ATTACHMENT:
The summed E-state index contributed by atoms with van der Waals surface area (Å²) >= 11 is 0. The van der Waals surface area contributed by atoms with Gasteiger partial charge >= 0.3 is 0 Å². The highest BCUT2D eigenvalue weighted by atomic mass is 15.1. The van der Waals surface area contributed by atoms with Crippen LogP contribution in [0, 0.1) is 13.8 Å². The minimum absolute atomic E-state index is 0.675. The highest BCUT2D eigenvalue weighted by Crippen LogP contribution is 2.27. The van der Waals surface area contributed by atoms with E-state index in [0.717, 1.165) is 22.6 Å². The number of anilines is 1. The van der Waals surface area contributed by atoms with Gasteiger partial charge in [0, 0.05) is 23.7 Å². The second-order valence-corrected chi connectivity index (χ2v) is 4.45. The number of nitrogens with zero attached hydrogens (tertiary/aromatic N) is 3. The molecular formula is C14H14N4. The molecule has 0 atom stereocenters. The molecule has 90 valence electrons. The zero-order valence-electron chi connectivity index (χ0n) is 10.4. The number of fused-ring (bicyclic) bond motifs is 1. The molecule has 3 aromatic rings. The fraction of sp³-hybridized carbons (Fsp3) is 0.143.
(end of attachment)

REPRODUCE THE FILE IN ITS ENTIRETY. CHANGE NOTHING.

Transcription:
The summed E-state index contributed by atoms with van der Waals surface area (Å²) >= 11 is 0. The van der Waals surface area contributed by atoms with Gasteiger partial charge >= 0.3 is 0 Å². The highest BCUT2D eigenvalue weighted by atomic mass is 15.1. The van der Waals surface area contributed by atoms with Crippen LogP contribution in [0, 0.1) is 13.8 Å². The minimum absolute atomic E-state index is 0.675. The highest BCUT2D eigenvalue weighted by Crippen LogP contribution is 2.27. The van der Waals surface area contributed by atoms with E-state index in [0.717, 1.165) is 22.6 Å². The number of anilines is 1. The van der Waals surface area contributed by atoms with Gasteiger partial charge in [0, 0.05) is 23.7 Å². The second-order valence-corrected chi connectivity index (χ2v) is 4.45. The number of nitrogens with zero attached hydrogens (tertiary/aromatic N) is 3. The molecular formula is C14H14N4. The molecule has 0 atom stereocenters. The molecule has 90 valence electrons. The zero-order valence-electron chi connectivity index (χ0n) is 10.4. The number of fused-ring (bicyclic) bond motifs is 1. The molecule has 3 aromatic rings. The fraction of sp³-hybridized carbons (Fsp3) is 0.143.